Saturday, March 10, 2012

5 Things I'm Watching During Spring Training

The wins and losses are meaningless, so are most of the stats. But there is plenty to watch every year in Spring Training. A little late with this but since we are a week into the exhibition season, I wanted to outline the 5 things I am watching for while the O's tune up in Sarasota.

1. Ryan Flaherty and Matt Antonelli

The former was the Orioles' Rule 5 pick, the latter a minor league free agent signed to a major league deal. With Brian Roberts doubtful ever to play for Baltimore again, it is possible that both of these infielders make the team. but they are both something of unknown commodities and I am curious to see what they can do and how they can do it. Both are low cost gambles and it would be nice if they could pay off.

2. The Asian Imports

Speaking of unknown commodities, one never knows exactly how NPB players will fare when faced with MLB competition. Pitchers Wei-Yin Chen and Tsuyoshi Wada are no different. So even though spring training stats have to be taken with a grain of salt,  it will be fascinating to see how they fare against MLB hitters and, for Wada anyway, whether he will pitch in the rotation or out of the bullpen.

3. The Young Guns

Unlike previous years, I am not looking to see progress in Baltimore's crop of young starters, I am just looking for signs of life. Brian Matusz, Jake Arrieta, Chris Tillman, Zach Britton and Brad Bergesen are all coming of seasons of inconsistency, injury, general ineffectiveness or some combination of the three. Who will break camp with the big club? Who will be able to contribute beyond 2012? Are any of these guys nuggets still?

4. Dirty Jim...Finally the Closer?

Jim Johnson has watched the team spend big money on "proven closers" before the past two seasons and probably wondered why he wasn't given a shot instead. Since 2008, Johnson has posted an ERA+ of  144, by far the best among any Oriole reliever who pitched in more than 100 games. (Koji Uehara had similar effectiveness but in fewer games.) It will be interesting to see how Johnson is used as Spring Training moves forward. I would imagine Buck will want him to get used to pitching in the 9th.

5. Jai Miller

Since I started writing this blog, every spring there was a question about who would be the backup catcher.Not this year. Barring injury, Taylor Teagarden will be backing up Matt Wieters.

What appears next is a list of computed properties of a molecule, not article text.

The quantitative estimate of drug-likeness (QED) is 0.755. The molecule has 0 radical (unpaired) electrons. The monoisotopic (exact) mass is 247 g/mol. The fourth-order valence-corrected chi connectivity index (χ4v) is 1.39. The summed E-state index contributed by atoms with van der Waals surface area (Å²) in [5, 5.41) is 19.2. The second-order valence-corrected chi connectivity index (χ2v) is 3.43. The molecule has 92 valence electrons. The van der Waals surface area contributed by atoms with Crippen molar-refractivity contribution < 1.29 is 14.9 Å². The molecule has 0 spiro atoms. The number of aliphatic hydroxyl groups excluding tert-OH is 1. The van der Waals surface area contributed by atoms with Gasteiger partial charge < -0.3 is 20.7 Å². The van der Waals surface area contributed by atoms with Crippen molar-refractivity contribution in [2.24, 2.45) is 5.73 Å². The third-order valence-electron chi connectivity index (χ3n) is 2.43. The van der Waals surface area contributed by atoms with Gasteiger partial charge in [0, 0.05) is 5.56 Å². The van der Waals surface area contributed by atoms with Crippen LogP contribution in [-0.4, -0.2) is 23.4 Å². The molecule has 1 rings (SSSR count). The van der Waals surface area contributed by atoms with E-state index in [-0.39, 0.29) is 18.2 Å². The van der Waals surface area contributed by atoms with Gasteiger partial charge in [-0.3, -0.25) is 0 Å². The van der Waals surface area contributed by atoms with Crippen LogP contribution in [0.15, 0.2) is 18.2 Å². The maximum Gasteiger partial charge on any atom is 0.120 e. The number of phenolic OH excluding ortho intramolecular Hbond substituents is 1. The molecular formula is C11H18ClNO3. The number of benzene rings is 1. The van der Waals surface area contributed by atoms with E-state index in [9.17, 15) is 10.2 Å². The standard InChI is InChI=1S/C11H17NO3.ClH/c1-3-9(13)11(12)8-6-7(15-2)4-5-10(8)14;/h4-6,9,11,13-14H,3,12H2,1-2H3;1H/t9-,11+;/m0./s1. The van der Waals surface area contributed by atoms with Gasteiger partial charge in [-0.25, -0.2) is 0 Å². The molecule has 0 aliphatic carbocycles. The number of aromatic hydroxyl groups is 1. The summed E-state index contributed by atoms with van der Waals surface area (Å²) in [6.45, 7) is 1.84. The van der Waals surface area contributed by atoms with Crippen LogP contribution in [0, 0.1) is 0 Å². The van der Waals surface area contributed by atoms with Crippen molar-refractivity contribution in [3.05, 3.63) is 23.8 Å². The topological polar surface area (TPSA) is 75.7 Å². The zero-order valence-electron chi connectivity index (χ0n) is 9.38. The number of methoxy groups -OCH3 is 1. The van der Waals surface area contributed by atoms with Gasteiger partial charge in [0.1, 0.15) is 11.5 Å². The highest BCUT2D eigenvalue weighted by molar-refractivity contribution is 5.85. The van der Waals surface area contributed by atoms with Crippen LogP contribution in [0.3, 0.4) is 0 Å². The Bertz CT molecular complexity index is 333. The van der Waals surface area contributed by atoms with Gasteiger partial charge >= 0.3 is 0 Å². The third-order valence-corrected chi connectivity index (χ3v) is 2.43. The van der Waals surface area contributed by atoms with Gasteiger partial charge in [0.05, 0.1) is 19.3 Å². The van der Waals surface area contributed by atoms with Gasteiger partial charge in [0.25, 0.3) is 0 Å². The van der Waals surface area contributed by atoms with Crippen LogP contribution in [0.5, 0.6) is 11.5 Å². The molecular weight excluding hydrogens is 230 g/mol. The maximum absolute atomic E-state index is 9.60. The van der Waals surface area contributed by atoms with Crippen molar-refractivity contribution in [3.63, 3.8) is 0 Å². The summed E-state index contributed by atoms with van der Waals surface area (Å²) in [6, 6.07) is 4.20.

The outfield would seem to be settled but RF Nick Markakis is coming back from injury and LF Nolan Reimold was struck in the face with a pitch this yesterday. That could give some playing time early in the season to 27-year old Jai Miller.

Miller OPS'ed .976 for Sacramento in the (admittedly) offense friendly Pacific Coast League but that developing bat and his ability to play anywhere in the outfield (he has primarily played centerfield during his minor league career, including last season) make him an intriguing option as a fourth outfielder.  Endy Chavez is likely to fill that role but I'd have more fun watching Miller patrol Camden Yards this summer.

Friday, March 9, 2012

If You Can't Hit, Jorge Arangure Doesn't Care About Your Injuries

Oriole left fielder Nolan Reimold took a fastball to the face in the first inning of today's exhibition game against the Tampa Bay Rays and from all accounts, it was pretty nasty.

Three innings later, we learned that IF Ryan Flaherty, the club's Rule 5 pick, took a pitch in the shoulder via Roch Kubatko on Twitter. Jorge Arangure replied to that tweet:

Forget, for a moment, that his comment is kind of a cheap dig at the Orioles and, for their fans, kind of rubbing their faces in 14 straight seasons of losing. I'm making that leap butI suppose it's not fair to expect Mr. Arangure to understand the psyche of the modern Oriole fan. (But considering he spent years covering the O's for the Washington Post, maybe it is a fair expectation.)

But so close on the heels of a scary injury to Reimold, one that had him laid out for several minutes and taken directly to a local hospital, this comment seemed a bit callous, to say the least.

I retweeted his statement with comment which started a small back and forth:

That is indeed the cold, hard reality. But the timing of that comment really was poor. As you will see later, that timing may have been related to a misunderstanding but while Mr. Arangure may not "enjoy" seeing players get hurt, it doesn't seem to concern him much. At least if they're not any good.

And this is true. It was a reply to the Flaherty tweet from Roch Kubatko.

But he never said that he did not know that Reimold had been injured. Roch referenced it ever so obliquely with "And so it continues." in that initial tweet. I mentioned a player getting hit in the face, not the shoulder, and it did not seem to give him pause. And assuming that an injury is serious enough to keep a bad player out of a lineup, thus making his production easier to replace than a good one, it would seem the assumption is that the injury was bad enough to keep the player out of a lineup. As he says, a guy who gets hit in the shoulder is not a catastrophic event. Getting hit in the face with a fast ball typically is.